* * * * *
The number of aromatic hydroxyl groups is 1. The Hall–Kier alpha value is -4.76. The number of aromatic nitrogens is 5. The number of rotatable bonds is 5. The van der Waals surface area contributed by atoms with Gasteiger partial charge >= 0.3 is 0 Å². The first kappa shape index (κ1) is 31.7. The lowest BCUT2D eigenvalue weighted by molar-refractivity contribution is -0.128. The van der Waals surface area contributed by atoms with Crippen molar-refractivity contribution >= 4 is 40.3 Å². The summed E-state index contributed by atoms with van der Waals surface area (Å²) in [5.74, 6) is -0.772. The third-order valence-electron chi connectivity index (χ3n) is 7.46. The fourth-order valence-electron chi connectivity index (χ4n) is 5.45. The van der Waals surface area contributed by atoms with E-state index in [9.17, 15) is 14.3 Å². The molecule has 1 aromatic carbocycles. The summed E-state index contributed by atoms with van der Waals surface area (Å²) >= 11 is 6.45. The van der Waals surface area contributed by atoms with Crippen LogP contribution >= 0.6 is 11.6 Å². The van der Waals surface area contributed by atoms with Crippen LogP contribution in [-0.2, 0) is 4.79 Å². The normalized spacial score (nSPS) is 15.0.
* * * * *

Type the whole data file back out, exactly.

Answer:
The number of aromatic hydroxyl groups is 1. The Hall–Kier alpha value is -4.76. The number of aromatic nitrogens is 5. The number of rotatable bonds is 5. The van der Waals surface area contributed by atoms with Gasteiger partial charge >= 0.3 is 0 Å². The first kappa shape index (κ1) is 31.7. The lowest BCUT2D eigenvalue weighted by molar-refractivity contribution is -0.128. The van der Waals surface area contributed by atoms with Crippen molar-refractivity contribution >= 4 is 40.3 Å². The summed E-state index contributed by atoms with van der Waals surface area (Å²) in [5.74, 6) is -0.772. The third-order valence-electron chi connectivity index (χ3n) is 7.46. The fourth-order valence-electron chi connectivity index (χ4n) is 5.45. The van der Waals surface area contributed by atoms with E-state index in [9.17, 15) is 14.3 Å². The molecule has 1 aromatic carbocycles. The summed E-state index contributed by atoms with van der Waals surface area (Å²) >= 11 is 6.45. The van der Waals surface area contributed by atoms with Crippen LogP contribution >= 0.6 is 11.6 Å². The van der Waals surface area contributed by atoms with Crippen LogP contribution in [-0.2, 0) is 4.79 Å². The normalized spacial score (nSPS) is 15.0.